For the past 50 years, birth control pills have afforded women the freedom to take control of their bodies, plan childbirth... and alleviate their acne.
But is the pill a safe, effective method to clear up skin? We spoke to New York-based dermatologist Dr. Debra Jaliman and Meg Richichi, MS, LAc and an integrative women's health practitioner, to find out just what's going on in your body when you take the pill and how it affects your skin.
What Happens To Your Skin When You Go On the Pill
The reason a woman is placed on birth control to clear up acne is to reduce androgens, male sex hormones like testosterone, in her bloodstream. These androgens trigger an excess production of sebum oil that clogs pores and promotes breakouts. When you take birth control, like Yaz, Yasmin or Estrostep, you're ingesting estrogen and progestin, a synthetic form of progesterone. These hormones help lower the androgen levels and generally leave you with clear skin after three months.
Not all birth control pills have the same effect, though. Androgenic pills, those containing androgen-based progestin (rather than an anti-androgenic progestin), can actually promote acne. The progestins to look out for in these pills include: norgestrel, norethindrone acetate and levonorgestrel.
What Happens To Your Skin When You Go Off The Pill
This is where things tend to get tricky, depending on what your skin was like before you went on the pill. Dr. Jaliman assures us that going off the pill (i.e. stopping the intake of estrogen and progestin that lower those androgen levels) won't make you break out... unless you were already acne-prone before going on it. "For people with acne, every hormonal shift in their body can stimulate acne," she says, so those prone to zits can expect breakouts for three months after going off the pill until their hormone levels normalize again.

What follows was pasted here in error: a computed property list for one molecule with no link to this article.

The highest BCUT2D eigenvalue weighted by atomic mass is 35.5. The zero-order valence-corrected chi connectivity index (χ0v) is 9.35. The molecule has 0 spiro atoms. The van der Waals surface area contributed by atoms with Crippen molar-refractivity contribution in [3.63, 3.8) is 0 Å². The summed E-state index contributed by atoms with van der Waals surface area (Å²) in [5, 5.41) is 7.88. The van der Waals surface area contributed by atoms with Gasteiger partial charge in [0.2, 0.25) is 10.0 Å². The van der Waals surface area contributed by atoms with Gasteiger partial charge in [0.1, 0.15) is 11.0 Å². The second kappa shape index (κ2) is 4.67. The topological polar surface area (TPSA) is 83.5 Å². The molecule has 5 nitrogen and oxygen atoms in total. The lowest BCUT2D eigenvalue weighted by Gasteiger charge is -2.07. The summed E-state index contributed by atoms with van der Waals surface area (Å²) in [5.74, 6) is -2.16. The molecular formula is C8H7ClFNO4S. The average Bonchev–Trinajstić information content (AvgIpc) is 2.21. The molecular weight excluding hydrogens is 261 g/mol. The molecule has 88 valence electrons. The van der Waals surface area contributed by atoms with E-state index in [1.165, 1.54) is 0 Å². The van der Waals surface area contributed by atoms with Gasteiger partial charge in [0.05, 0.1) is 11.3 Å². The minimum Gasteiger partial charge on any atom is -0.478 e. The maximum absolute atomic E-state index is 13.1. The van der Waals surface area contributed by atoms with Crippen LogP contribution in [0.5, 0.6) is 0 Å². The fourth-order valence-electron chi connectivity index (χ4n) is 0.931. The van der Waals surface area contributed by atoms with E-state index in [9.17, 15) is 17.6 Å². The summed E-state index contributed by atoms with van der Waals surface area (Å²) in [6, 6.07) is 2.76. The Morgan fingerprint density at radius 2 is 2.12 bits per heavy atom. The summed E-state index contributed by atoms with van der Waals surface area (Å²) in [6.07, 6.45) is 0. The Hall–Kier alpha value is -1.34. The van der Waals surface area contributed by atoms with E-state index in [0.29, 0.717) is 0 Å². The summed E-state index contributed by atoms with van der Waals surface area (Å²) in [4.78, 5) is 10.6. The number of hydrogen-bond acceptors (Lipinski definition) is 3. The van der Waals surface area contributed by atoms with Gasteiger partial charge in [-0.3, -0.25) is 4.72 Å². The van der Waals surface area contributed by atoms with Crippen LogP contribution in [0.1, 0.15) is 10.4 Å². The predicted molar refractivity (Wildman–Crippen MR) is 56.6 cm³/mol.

How To Avoid Acne While Transitioning Off The Pill
"A woman's hormones are kind of like a beautifully orchestrated symphony," Richichi says. "In the right balance, a woman’s skin will glow." She recommends nipping acne in the bud with a low-glycemic diet and cutting out refined carbohydrates, gluten and dairy -- all of which spike up your insulin levels and, in turn, your androgen levels (see why here). "To me, acne is a symptom and birth control is just a Band-Aid, because birth control pills don't address the underlying cause," she says.
In addition to changing patients' diets, Dr. Jaliman prescribes Spironolactone, a diuretic that blocks the male hormone receptors in the body to prevent the cells from absorbing testosterone, an acne-promoting androgen. "I prescribe it five to 10 times a day," she says. Dr. Jaliman also suggests topical anti-inflammatories, antibiotics and intralesional cortisone injections for those with cystic acne who are going off the pill. All of these, she says, are safer alternatives to Accutane. "You just have to get people through that three-month adjustment period," she says.
It's most important, however, to change your diet if you want to smooth over the process of going off the pill and address your acne head on, according to both Richichi and Dr. Jaliman. "When you don't address the cause, you go off the pill and your acne comes back with a vengeance," Richichi says, "If you're so concerned about getting off your medication in the first month, start changing your diet and wait four weeks before going off the pill."
The more you know...